Psoriatic arthritis is a joint disease characterized by both psoriasis and a related form of inflammatory arthritis. Psoriasis is a common skin condition. A person with psoriasis typically has patches of raised, red, scaly skin. The affected skin can look different depending on the type of psoriasis the individual has. Arthritis is joint inflammation. Psoriatic arthritis is a particular type of aggressive and potentially destructive, inflammatory arthritis.
Psoriatic arthritis is an autoimmune disease, meaning that the immune system attacks one’s own tissues. Rarely, a person can have psoriatic arthritis without having obvious psoriasis. Usually, the more severe the skin symptoms are, the greater the likelihood a person will have psoriatic arthritis.
Psoriasis affects a small percentage of white people in North America, and is less common in African-American and Native-American people. Psoriatic arthritis affects approximately 15% of people with psoriasis. Many people who have psoriasis may not know that they have psoriatic arthritis.
Males and females are equally likely to have psoriasis. Of patients with psoriatic arthritis, males are more likely to have the form in which the spine is affected (spondylitic form), and females are more likely to have the form in which many joints on both sides of the body are involved (rheumatoid form).
Psoriatic arthritis usually develops in people 35-55 years of age. However, it can develop in people of almost any age.
What causes psoriatic arthritis?
The cause of psoriatic arthritis is currently unknown. A combination of genetic, immune, and environmental factors is likely involved. In patients with psoriatic arthritis who have arthritis of the spine, a blood test gene marker called HLA-B27 is found in about 50%. Several other genes have also been found to be more common in patients with psoriatic arthritis. Certain changes in the immune system may also be important in the development of psoriatic arthritis. For example, the decline in the number of immune cells called helper T cells in people with AIDS (HIV infection) may play a role in the development and progression of psoriasis in these patients. The importance of infectious agents and other environmental factors in the cause of psoriatic arthritis is being investigated by researchers.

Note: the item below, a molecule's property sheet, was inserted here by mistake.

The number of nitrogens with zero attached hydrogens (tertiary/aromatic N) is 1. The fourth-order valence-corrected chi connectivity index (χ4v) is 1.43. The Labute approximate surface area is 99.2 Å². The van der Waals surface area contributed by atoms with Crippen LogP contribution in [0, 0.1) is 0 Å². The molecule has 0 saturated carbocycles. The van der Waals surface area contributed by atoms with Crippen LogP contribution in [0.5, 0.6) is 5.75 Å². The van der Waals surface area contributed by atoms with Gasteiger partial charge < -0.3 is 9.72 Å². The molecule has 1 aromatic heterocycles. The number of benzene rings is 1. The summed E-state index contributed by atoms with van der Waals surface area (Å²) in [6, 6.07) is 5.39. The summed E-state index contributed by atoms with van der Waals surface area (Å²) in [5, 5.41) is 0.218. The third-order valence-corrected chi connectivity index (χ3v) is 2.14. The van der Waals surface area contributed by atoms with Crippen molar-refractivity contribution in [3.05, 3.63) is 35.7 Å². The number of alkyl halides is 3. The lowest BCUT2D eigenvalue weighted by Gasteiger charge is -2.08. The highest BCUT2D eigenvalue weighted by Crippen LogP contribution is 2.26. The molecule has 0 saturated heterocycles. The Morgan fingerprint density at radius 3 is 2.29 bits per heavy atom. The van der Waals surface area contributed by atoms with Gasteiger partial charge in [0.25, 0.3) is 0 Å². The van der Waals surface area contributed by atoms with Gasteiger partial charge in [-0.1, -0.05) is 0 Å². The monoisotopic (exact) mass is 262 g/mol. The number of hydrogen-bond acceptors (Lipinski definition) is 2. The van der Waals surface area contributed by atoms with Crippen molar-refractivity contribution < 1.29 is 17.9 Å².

What are risk factors for developing psoriatic arthritis?
The major risk factor for developing psoriatic arthritis is having a family member with psoriasis. This relationship has been recognized as so significant that it is used as a helpful part of the health history for the doctor to aid in the diagnosis of psoriatic arthritis. It might be that stressful life situations could affect the immune system, allowing for the expression and/or exacerbation of psoriatic arthritis. However, precisely how these emotional issues are related to psoriatic arthritis has not been established.
What are the different types of psoriatic arthritis?
The type of psoriatic arthritis depends on the distribution of the joints affected. Accordingly, there are five types of psoriatic arthritis: symmetrical polyarthritis (both sides of the body), asymmetric oligoarticular, spondylitis, distal interphalangeal joints, and arthritis mutilans.